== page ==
Category Archives: Statistics and Analysis

Steelers 2016 Third Quarter Report


via Blitzburgh

by Ivan Cole

33 seconds.

In their review of the Steelers victory over the New York Giants, Post-Gazette reporters Ed Bouchette and Gerry Dulac noted that the last 33 seconds of the Dallas game is the difference between the Steelers’ current circumstances and being 8-4 and considered in the driver’s seat for a league title.

Those 33 seconds also, less importantly, stand as the reason that Pittsburgh doesn’t have a spotless third quarter of their 2016 season. The point being made here is how seemingly small factors, rather than just the big ones, can turn a season for better or worse. Those 33 seconds, all other variables remaining constant, are the difference between anticipatory speculation concerning playoff seedings and January football and the current reality of the December Playoffs where any, and perhaps all contests carry the weight of elimination. Read more

On Second Thought: Ben’s “Rust” Issue, Part 1


John Froschauer/AP

As I write this I still haven’t watched Sunday’s game. I’m hoping I will be able to do so on my computer at home, once I get there. But from everything I’ve read so far it seems that Ben was pretty dreadful for most of the game.

Every since I’ve begun following the Steelers I’ve heard about Ben’s propensity to suck when coming back from an injury. The record would seem to support this, as the team is 2-6 when he does, and I suppose it’s possible those two games were only won by an amazing defensive effort or some such. So let’s take a look.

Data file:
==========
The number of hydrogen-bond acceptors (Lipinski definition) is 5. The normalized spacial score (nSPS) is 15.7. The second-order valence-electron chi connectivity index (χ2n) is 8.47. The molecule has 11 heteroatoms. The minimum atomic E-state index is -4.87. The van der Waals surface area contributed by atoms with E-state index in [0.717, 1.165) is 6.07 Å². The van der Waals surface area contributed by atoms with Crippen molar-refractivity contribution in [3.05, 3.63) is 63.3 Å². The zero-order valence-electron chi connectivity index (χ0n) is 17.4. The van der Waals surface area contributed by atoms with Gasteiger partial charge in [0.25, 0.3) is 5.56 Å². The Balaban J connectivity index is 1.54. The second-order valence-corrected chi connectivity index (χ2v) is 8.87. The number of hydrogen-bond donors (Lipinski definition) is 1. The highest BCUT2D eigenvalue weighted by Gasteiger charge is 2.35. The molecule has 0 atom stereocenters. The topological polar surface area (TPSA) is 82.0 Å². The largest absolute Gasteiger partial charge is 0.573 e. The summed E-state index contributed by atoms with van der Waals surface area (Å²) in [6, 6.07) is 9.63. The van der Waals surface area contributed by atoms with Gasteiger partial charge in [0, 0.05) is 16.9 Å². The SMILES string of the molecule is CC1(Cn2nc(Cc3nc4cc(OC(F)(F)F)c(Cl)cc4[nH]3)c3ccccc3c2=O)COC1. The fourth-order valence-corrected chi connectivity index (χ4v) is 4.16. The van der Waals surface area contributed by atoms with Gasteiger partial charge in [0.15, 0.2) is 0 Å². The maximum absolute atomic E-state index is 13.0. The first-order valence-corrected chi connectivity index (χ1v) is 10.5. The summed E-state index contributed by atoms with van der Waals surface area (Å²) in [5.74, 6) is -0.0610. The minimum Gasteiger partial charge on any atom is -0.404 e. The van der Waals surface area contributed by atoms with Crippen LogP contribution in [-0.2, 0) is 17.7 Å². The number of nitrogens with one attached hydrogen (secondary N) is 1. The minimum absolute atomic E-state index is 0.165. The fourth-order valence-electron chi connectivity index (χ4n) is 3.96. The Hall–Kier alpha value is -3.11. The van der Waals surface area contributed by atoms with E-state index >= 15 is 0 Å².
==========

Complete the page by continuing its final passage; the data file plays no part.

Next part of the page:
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Pittsburgh’s Goin’ To The Super Bowl?


AP photo

“For some context on the Steelers injuries in 2015, Pittsburgh placed 25 players on injured reserve from May 2015 through the Super Bowl. Only the Giants and Ravens had more. The Steelers recorded 124 instances where a player appeared on an injury report, which isn’t all that bad (24th league wide), but when the Steelers lost players, they lost Pro Bowlers (Maurkice Pouncey, Le’Veon Bell, etc).”

Thus reads a recent tweet by Jeremy Fowler of ESPN. (It refused to embed, or else I would have done so.)

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Rebuild vs. Reboot: Did the Steelers Do It the Hard Way?

AP photo/Mike McCarn

Part 1

Although it was stoutly denied by all parties who should know, in retrospect it seems pretty clear the Steelers went through a gradual rebuilding process that began around 2012 and may or may not be over, depending on how you look at it.

There are lots of different ways to do this, naturally. A lot of people thought the Steelers should just clean house. Clear out the older players (presumably except for Ben), take the pain in a couple of massive doses, and voila, you’re back to the Super Bowl!

The Steelers owners and coaching staff aren’t big fans of losing games, and also don’t appear to be fans of wholesale purging of players. Instead they chose the gradual road. They managed to get through the process (or most of it—I think there is a reasonable argument that the defensive backfield is the last stage in the rebuild) without ever having a losing season.

During this time we have seen several example of teams who did it differently.  We will look at what they did and how successful it was, and eventually compare the various outcomes to how the Steelers went about their own process.

The first is the Carolina Panthers, who just went to the Super Bowl. In 2010 they were the worst team in the league.

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The New, Improved Extra Point Attempt—Did It Mess With Kicker’s Heads?


If you were paying attention at all in 2015 you know what I’m talking about. As NFL writer Kevin Patra reported last May: